Shannon’s indoor cycling/cross training program has begun. It rocks. Read more about the experiences of yours truly on her blog.
I really like Bicycling Magazine. No doubt, this is due to the fact that I like bicycling. In most issues, I find several articles that capture my interest or provide valuable information. Two articles from recent issues really stand out. The first is the one about folding bicycles. The truth is that I don’t give a rat’s ass about folding bicycles. I understand the value, but there is an asthetic issue I just can’t get past. Like motorcycles, I see bikes as functional works of art. Folding bikes — and DEFINATELY recumbants — are so hideous to behold I have a hard time accepting either. I realize this thinking is shallow and short-sighted. Such is life. Regardless, I really enjoyed the story about a (neurotic and somewhat disturbed) man and his love affair with folding bikes simply because it was so well-written.
Another article that I really enjoyed comes from the current issue. It is simply a list of 108 cycling rights of passages. The thing I liked about that piece is that I was able to identify with a surprisingly large number of them. This is not always the case with stuff I read in Bicycling, as much — but not all — of the content is written for the “elite cyclist.” Alas, that is something I’m not. I’m also not the kind of person that lives to exercise. My passion for cycling comes from the fact that I know I must exercise and cycling has proven to be the most palatable.
Regardless, I recommend Bicycling for ANYONE who is passionate about cycling, wherever they may be on the borad spectrum of riders. At a time when much of the publishing industry is taking a beating, this magazine appears to be in better shape than ever.
Cycle Oregon is a 7-day organized and fully-supported cycling event that allows participants to explore the most beautiful parts of Oregon by bicycle. The organization markets the adventure as “The Best Bike Ride in America,” which would be a bit over the top were it not almost certainly true. The Cycle Oregon Website explains why:
Cycle Oregon delivers the best combination of scenery, challenge, amenities, camaraderie and philanthropy of any ride out there. A fun-loving mix of back-road riding and two-wheeled tent revival, our event moves from town to town with 2,000 or more riders enjoying generous hospitality and providing direct financial benefits to our host towns as well as cycling-related causes throughout Oregon. And it’s a new route, and a new experience, every year!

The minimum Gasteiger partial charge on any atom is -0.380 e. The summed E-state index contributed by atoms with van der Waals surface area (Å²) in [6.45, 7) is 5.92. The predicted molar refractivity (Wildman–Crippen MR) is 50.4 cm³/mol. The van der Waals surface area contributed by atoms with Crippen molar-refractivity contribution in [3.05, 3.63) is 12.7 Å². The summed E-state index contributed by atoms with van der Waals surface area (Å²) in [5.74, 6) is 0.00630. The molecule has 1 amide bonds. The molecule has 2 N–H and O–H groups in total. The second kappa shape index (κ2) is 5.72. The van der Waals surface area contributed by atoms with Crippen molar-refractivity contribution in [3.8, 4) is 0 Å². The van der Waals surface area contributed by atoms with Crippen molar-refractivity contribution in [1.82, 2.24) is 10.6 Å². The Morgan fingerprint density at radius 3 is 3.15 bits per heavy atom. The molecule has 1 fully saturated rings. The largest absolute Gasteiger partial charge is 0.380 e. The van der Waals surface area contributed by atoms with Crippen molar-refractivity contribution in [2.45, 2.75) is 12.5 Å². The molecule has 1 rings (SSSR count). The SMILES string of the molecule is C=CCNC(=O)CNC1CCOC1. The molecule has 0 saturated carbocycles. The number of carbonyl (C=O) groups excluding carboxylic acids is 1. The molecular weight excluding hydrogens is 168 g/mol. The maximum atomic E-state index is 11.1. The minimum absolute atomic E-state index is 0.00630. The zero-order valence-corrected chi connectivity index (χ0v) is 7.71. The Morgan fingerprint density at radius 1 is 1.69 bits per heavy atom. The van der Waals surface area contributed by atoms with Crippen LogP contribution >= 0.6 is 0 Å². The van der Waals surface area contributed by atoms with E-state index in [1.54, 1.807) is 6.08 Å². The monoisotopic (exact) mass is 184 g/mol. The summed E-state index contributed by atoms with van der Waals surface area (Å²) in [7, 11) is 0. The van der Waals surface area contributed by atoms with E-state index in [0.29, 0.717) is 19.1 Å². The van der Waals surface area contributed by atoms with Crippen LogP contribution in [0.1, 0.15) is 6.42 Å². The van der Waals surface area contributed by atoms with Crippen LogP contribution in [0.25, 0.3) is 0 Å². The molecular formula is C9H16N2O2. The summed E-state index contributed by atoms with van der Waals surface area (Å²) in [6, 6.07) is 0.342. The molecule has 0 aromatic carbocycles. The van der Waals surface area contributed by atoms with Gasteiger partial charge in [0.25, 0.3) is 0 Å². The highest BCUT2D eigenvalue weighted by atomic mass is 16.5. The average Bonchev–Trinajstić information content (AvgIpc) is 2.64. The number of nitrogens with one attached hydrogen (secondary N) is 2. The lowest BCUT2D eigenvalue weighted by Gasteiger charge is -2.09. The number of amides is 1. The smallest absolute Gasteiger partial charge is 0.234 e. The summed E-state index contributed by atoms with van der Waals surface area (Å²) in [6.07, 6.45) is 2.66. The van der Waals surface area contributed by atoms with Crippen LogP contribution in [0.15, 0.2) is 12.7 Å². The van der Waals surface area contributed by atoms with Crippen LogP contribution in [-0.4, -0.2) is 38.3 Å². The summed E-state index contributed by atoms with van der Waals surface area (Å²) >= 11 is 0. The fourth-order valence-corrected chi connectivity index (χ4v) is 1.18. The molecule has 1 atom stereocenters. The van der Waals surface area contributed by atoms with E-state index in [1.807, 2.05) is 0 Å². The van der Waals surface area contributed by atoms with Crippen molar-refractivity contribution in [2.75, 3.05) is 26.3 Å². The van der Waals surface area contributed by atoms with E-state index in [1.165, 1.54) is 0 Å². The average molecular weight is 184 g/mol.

From a rider’s standpoint, it is a simple event. Wake up, eat, break camp, ride, eat, ride, set up camp, shower, eat, sleep. For an extra $350 you can even have a tent set up and broken down for you, simplifying things even further. Those with extra time and energy can drink in the beer garden or dance to the bands that play in camp every night. While you do have to sleep in a tent, it is a bit of a stretch to call it camping. Frankly, the whole thing is pretty cushy (except for the riding part). Did I mention a team of massage therapists is available every night in camp? Oh how I miss thee, Tye, my sweet, sweet man-handler.
Virtually every rider need on and off the road is anticipated and met by the Cycle Oregon staff and its army of volunteers. The whole event runs like a well-oiled machine. Considering the substantial logistics involved, that is nothing short of incredible. What’s more, it seems that the Cycle Oregon team is constantly looking for ways to make the experience better.
This year there were two particularly noteworthy changes. First, the recycling program was upgraded to include composting, which means that all food scraps, disposable tableware and other biodegradable waste is sent to a commercial composting facility. By now, it is all well on its way to being converted to rich, dark soil.
They also upped the ante in terms of food. This is huge. Until this year, the food was something many of us more discriminating eaters could barely choke down. This year, it surpassed adequate and could reasonably be classified as pretty darn good. When you spend as many hours each day in the saddle as I do (this year up to 8 or 9 hours), good chow is pretty important.
One of the nicest parts about Cycle Oregon is the warm reception we receive in the communities we pass through as well as those that host us each evening. The number of volunteers that show up from each town to lend a hand — including many who need to be there long before dawn to help with breakfast — is always impressive.
More impressive is how great all the local kids turn out to be. Players from the local sports teams are always on hand to help schlep riders’ gear between the 18-wheelers and camp sites. If you think that kids today are ill-mannered, lack respect for their elders or whatever, perhaps it is time to get out of the city and check out rural Oregon. Norman Rockwell himself would be charmed.
I thought last year’s route around the Wallawa Mountains was going to be a tough act to follow (and it was). However, this year’s route planners rose to the challenge and succeeded admirably. Once again, the scenery was breathtaking. It is hard to capture its beauty with a camera and even tougher to do so with words, so I won’t even bother making the attempt. There is a good — and growing — collection of photos on flickr (all C.O. riders are encouraged to add their photos to the Cycle Oregon group pool).